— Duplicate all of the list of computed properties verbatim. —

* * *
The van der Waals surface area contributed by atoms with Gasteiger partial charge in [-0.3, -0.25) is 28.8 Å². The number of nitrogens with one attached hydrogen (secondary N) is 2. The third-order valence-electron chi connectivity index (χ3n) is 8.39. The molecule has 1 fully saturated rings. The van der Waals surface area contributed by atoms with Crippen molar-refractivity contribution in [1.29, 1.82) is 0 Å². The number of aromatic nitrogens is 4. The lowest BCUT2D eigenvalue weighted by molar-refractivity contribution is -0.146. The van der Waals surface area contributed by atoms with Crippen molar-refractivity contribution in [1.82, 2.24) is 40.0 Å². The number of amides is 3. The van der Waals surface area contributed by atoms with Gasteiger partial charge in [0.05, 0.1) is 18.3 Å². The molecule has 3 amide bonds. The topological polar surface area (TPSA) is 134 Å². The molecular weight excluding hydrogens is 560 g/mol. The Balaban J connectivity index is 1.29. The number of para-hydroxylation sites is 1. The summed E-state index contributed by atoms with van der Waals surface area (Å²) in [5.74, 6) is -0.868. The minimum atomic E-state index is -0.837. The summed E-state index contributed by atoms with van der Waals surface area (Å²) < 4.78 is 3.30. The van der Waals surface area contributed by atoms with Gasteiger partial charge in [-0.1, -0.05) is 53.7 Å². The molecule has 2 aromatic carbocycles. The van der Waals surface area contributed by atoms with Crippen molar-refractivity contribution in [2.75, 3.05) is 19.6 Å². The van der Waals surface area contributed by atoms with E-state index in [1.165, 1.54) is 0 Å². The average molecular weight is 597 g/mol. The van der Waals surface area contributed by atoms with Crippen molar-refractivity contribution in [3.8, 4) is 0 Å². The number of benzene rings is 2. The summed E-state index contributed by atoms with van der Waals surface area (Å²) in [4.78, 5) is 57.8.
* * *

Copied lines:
The van der Waals surface area contributed by atoms with Gasteiger partial charge in [-0.3, -0.25) is 28.8 Å². The number of nitrogens with one attached hydrogen (secondary N) is 2. The third-order valence-electron chi connectivity index (χ3n) is 8.39. The molecule has 1 fully saturated rings. The van der Waals surface area contributed by atoms with Crippen molar-refractivity contribution in [1.29, 1.82) is 0 Å². The number of aromatic nitrogens is 4. The lowest BCUT2D eigenvalue weighted by molar-refractivity contribution is -0.146. The van der Waals surface area contributed by atoms with Crippen molar-refractivity contribution in [1.82, 2.24) is 40.0 Å². The number of amides is 3. The van der Waals surface area contributed by atoms with Gasteiger partial charge in [0.05, 0.1) is 18.3 Å². The molecule has 3 amide bonds. The topological polar surface area (TPSA) is 134 Å². The molecular weight excluding hydrogens is 560 g/mol. The Balaban J connectivity index is 1.29. The number of para-hydroxylation sites is 1. The summed E-state index contributed by atoms with van der Waals surface area (Å²) in [5.74, 6) is -0.868. The minimum atomic E-state index is -0.837. The summed E-state index contributed by atoms with van der Waals surface area (Å²) < 4.78 is 3.30. The van der Waals surface area contributed by atoms with Gasteiger partial charge in [-0.1, -0.05) is 53.7 Å². The molecule has 2 aromatic carbocycles. The van der Waals surface area contributed by atoms with Crippen molar-refractivity contribution in [2.75, 3.05) is 19.6 Å². The van der Waals surface area contributed by atoms with E-state index in [1.165, 1.54) is 0 Å². The average molecular weight is 597 g/mol. The van der Waals surface area contributed by atoms with Crippen molar-refractivity contribution in [3.8, 4) is 0 Å². The number of benzene rings is 2. The summed E-state index contributed by atoms with van der Waals surface area (Å²) in [4.78, 5) is 57.8.